Icelandic sagas


Yesterday I finished Njal’s Saga – or the Saga of Burnt Njal, if you prefer – a book I first started four months ago. I very rarely struggle with a book for so long. I either finish it much more quickly or I abandon it. But under the circumstances, I had to finish it. It’s an Icelandic saga, written in around the thirteenth century, one of the longest ones, one of the best known and one of the best loved. It deserved the effort to finish it.

However, it does contain entirely too much of stuff like this:

Thorkel Bully had set up that booth. He was the son of Thorgeir the Godi, the son of Tjorvi, the son of Thorkel the Long, and his mother was Thorunn, the daughter of Thorstein, the son of Sigmund, the son of Gnupa-Bard. Thorkel Bully’s mother was Gudrid; she was the daughter of Thorkel the Black from Hleidrargard, the son of Thorir Snepil, the son of Ketil Brimil, the son of Ornolf, the son of Bjornolf, the son of Grim Hairy-cheeks, the son of Ketil Haeng, the son of Hallbjorn Half-troll.

A lot of very similar names, a lot of family trees thrown in there and a cast of hundreds make it very difficult to keep track of who’s who and who’s on whose side. Basically, the plot is that two families feud because one man married a psycho who hates the wife of his best friend. Various friends, relatives and neighbours get dragged in until virtually the whole of Iceland is in on it. Then, after 150 chapters, the survivors go off to Orkney and then Dublin and fight a battle to kill King Brian. Coming after names like the above, Gizur the White, Gunnar of Hliðarendi, Skarphedin Njalsson, Lambi Sigurdsson, Mord Valdarsson etc, Brian is a bit of a culture shock.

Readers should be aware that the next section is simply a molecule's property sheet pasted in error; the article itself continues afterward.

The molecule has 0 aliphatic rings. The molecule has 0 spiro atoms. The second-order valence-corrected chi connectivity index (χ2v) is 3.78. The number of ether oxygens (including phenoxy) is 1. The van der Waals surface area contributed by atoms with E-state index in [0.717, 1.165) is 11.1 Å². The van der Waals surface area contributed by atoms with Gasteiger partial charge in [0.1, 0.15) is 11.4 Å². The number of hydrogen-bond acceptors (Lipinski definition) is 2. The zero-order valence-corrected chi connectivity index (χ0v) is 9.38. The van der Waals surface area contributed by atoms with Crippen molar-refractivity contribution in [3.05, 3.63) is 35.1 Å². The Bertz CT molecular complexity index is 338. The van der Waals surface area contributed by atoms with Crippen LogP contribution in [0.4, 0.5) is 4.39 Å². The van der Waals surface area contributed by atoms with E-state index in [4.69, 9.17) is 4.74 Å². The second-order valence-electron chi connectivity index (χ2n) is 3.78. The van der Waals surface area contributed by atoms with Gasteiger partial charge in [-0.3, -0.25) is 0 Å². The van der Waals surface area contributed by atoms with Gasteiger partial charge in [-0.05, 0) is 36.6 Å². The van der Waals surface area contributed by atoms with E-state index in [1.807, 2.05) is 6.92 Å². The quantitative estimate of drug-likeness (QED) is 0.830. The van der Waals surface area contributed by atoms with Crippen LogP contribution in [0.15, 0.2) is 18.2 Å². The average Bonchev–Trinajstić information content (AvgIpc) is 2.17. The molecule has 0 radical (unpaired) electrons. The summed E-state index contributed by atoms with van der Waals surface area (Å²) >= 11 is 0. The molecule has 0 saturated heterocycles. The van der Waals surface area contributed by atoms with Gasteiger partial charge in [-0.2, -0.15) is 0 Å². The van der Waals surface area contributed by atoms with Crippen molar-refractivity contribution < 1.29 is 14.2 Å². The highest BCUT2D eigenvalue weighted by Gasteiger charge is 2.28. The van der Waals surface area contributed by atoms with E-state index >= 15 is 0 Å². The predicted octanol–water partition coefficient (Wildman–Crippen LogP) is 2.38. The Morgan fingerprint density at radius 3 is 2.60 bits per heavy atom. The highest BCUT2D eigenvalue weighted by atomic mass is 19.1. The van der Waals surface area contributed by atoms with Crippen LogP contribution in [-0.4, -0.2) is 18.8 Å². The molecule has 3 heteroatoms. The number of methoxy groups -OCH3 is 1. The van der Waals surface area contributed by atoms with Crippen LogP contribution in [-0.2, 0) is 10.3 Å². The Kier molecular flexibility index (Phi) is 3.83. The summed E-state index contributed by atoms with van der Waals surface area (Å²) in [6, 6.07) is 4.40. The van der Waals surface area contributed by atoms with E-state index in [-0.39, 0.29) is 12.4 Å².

It’s the third saga I’ve read, my favourite by a long way being the Volsung Saga, and I’ve concluded that where things always go wrong is with a bad marriage. Every single time someone marries someone they shouldn’t. And then things like this happen:

Man: Can I marry your daughter?
Father: Only if she doesn’t mind. Daughter, would you like to marry him?
Woman: No, he’s a bastard and I hate him. But I recognise that in this day and age, if you order me to, I have no choice.
Father: Good! I order you to!

Supposedly, the match is good politically and financially. No. No, it’s not. Because a marriage that begins like that invariably results in multiple murders. Other than occasionally going off on a tedious tangent about the correct legalities, Icelandic sagas tend to be quite fun, action-packed, blood-soaked epics but life would be easier for the characters if they recognised that the trouble always begins with an arranged marriage.

I recommend the Volsung Saga, by the way. It’s virtually the blueprint for the Lord of the Rings, containing a broken sword reforged, glowing swords, a cursed ring, dwarves, Valkyries, talking birds, a dragon guarding a hoard of gold, werewolves, Old Norse rap battles, incest, infanticide, Odin stirring up trouble every few chapters, Loki getting into trouble, magic horses descended from Loki, a pregnancy that lasts six years, cannibalism, prophetic dreams and of course, feuds. And remember, it predates Tolkien by nearly a millennium, before you start thinking it sounds a bit derivative. No one knows exactly who it was written by but I’m fairly sure it passed through the hands of Snorri Sturluson at some point – an Icelandic politician and writer (the only saga writer known by name) who was born in the twelfth century. This book, which is so little known in the English-speaking world, has had a bigger influence on modern fantasy literature than you can imagine. I don’t think George R R Martin ever read any of the sagas but the impression I get from A Song of Ice and Fire (without actually having got around to reading any of it yet) is that the Laxadal Saga and Njal’s Saga are a fairly similar sort of thing.

So in short, if you like any kind of fantasy, there’s probably an Icelandic saga out there to suit you.